Molitor, who describes the publication as "free and independent", not far-right, is still deciding whether to appeal, according to his lawyer, Frederic Pichon.

Founded in 1962, Minute was once one of France's biggest-selling weeklies with its appeal based on a cocktail of right-wing politics, initially centred on opposition to France's retreat from its former colony Algeria, cartoons and
show business coverage.

Its fortunes have declined considerably since the 1970s with its focus narrowing to an exclusively far-right agenda and it has a record of publishing highly provocative articles with the apparent aim of drumming up publicity.

A recent brush with controversy was when it described the appointment of a Moroccan-born woman as education minister as a "provocation."

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Six lesser-known sites that tell the story of Paris’ black history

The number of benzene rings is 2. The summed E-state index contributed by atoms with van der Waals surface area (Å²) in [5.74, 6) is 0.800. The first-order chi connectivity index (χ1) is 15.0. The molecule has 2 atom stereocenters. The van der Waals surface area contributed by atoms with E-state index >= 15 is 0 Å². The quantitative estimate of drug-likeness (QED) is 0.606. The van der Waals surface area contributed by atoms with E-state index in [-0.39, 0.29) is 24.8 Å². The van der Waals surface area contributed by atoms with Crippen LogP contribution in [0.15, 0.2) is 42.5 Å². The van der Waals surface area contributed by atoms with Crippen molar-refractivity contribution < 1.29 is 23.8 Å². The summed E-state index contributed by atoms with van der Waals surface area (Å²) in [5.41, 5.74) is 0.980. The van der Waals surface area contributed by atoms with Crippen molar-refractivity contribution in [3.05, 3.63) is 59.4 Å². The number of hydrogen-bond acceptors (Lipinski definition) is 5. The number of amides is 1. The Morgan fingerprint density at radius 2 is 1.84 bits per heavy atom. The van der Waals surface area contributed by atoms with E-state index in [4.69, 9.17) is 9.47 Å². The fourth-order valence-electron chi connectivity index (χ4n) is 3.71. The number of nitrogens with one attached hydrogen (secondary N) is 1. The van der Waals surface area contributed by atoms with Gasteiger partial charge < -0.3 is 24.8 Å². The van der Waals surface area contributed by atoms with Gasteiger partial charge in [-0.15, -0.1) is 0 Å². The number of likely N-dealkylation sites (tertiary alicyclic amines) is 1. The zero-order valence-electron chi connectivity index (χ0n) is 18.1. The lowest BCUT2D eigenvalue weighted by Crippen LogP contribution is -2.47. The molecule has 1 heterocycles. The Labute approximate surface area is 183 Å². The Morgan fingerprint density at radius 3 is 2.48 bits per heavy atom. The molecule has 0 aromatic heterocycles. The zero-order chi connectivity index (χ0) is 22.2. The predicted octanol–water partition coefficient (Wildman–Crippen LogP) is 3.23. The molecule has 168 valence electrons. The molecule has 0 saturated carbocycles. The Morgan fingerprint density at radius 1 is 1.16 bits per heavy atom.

There's a lot more to Paris landmarks that the Eiffel Tower and Arc de Triomphe - here tour group Entrée to Black Paris share some of the sites that present a less well-known aspect of the capital's history.

Six lesser-known sites that tell the story of Paris' black history
The Carpeaux fountain in Paris. All photos: Entree to Black Paris

Black history in Paris is broad and deep, and visitors to the city who take the time to explore sites that recall this history will leave the French capital with a deeper appreciation of the impact of African diaspora history and culture on the city.

So here are six little-known sites that that extend from the Luxembourg Garden to the Bobino Theatre in Montparnasse.  You should be able to walk the whole itinerary in about an hour.